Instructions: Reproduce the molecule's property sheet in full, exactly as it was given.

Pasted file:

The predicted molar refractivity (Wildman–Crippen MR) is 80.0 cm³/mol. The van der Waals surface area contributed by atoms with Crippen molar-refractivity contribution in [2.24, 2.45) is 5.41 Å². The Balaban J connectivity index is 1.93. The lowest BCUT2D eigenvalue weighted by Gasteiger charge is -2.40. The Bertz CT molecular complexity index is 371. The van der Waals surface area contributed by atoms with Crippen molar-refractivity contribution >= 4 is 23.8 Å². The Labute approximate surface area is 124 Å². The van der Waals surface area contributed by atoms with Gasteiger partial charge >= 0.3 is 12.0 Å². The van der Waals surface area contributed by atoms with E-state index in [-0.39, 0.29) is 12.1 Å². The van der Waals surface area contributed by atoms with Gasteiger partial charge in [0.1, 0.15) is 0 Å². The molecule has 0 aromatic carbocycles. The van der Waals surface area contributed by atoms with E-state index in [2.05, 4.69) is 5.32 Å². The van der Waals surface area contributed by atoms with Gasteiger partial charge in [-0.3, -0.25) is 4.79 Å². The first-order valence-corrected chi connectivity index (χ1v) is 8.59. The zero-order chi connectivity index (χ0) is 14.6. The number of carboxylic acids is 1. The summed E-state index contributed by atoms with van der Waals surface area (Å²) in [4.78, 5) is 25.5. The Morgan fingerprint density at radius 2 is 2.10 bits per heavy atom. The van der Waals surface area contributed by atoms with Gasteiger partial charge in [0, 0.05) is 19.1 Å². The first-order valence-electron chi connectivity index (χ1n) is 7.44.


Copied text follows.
The predicted molar refractivity (Wildman–Crippen MR) is 80.0 cm³/mol. The van der Waals surface area contributed by atoms with Crippen molar-refractivity contribution in [2.24, 2.45) is 5.41 Å². The Balaban J connectivity index is 1.93. The lowest BCUT2D eigenvalue weighted by Gasteiger charge is -2.40. The Bertz CT molecular complexity index is 371. The van der Waals surface area contributed by atoms with Crippen molar-refractivity contribution >= 4 is 23.8 Å². The Labute approximate surface area is 124 Å². The van der Waals surface area contributed by atoms with Gasteiger partial charge >= 0.3 is 12.0 Å². The van der Waals surface area contributed by atoms with E-state index in [-0.39, 0.29) is 12.1 Å². The van der Waals surface area contributed by atoms with Gasteiger partial charge in [0.1, 0.15) is 0 Å². The molecule has 0 aromatic carbocycles. The van der Waals surface area contributed by atoms with E-state index in [2.05, 4.69) is 5.32 Å². The van der Waals surface area contributed by atoms with Gasteiger partial charge in [-0.3, -0.25) is 4.79 Å². The first-order valence-corrected chi connectivity index (χ1v) is 8.59. The zero-order chi connectivity index (χ0) is 14.6. The number of carboxylic acids is 1. The summed E-state index contributed by atoms with van der Waals surface area (Å²) in [4.78, 5) is 25.5. The Morgan fingerprint density at radius 2 is 2.10 bits per heavy atom. The van der Waals surface area contributed by atoms with Gasteiger partial charge in [0, 0.05) is 19.1 Å². The first-order valence-electron chi connectivity index (χ1n) is 7.44.